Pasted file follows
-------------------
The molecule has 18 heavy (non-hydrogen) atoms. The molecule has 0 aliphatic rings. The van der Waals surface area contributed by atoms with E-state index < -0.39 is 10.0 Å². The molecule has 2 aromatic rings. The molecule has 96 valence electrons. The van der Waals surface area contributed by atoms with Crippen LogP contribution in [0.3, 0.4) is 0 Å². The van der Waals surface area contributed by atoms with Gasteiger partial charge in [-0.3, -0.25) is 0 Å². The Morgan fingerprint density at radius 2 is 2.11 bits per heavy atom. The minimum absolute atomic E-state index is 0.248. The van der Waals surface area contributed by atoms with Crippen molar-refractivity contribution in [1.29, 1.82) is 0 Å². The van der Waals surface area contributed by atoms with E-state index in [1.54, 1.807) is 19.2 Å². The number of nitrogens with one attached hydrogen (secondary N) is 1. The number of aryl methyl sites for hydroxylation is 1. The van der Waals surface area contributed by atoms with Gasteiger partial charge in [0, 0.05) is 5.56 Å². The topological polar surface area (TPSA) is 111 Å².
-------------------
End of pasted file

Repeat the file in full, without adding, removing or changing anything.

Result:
The molecule has 18 heavy (non-hydrogen) atoms. The molecule has 0 aliphatic rings. The van der Waals surface area contributed by atoms with E-state index < -0.39 is 10.0 Å². The molecule has 2 aromatic rings. The molecule has 96 valence electrons. The van der Waals surface area contributed by atoms with Crippen LogP contribution in [0.3, 0.4) is 0 Å². The van der Waals surface area contributed by atoms with Gasteiger partial charge in [-0.3, -0.25) is 0 Å². The Morgan fingerprint density at radius 2 is 2.11 bits per heavy atom. The minimum absolute atomic E-state index is 0.248. The van der Waals surface area contributed by atoms with Crippen molar-refractivity contribution in [1.29, 1.82) is 0 Å². The van der Waals surface area contributed by atoms with E-state index in [1.54, 1.807) is 19.2 Å². The number of nitrogens with one attached hydrogen (secondary N) is 1. The number of aryl methyl sites for hydroxylation is 1. The van der Waals surface area contributed by atoms with Gasteiger partial charge in [0, 0.05) is 5.56 Å². The topological polar surface area (TPSA) is 111 Å².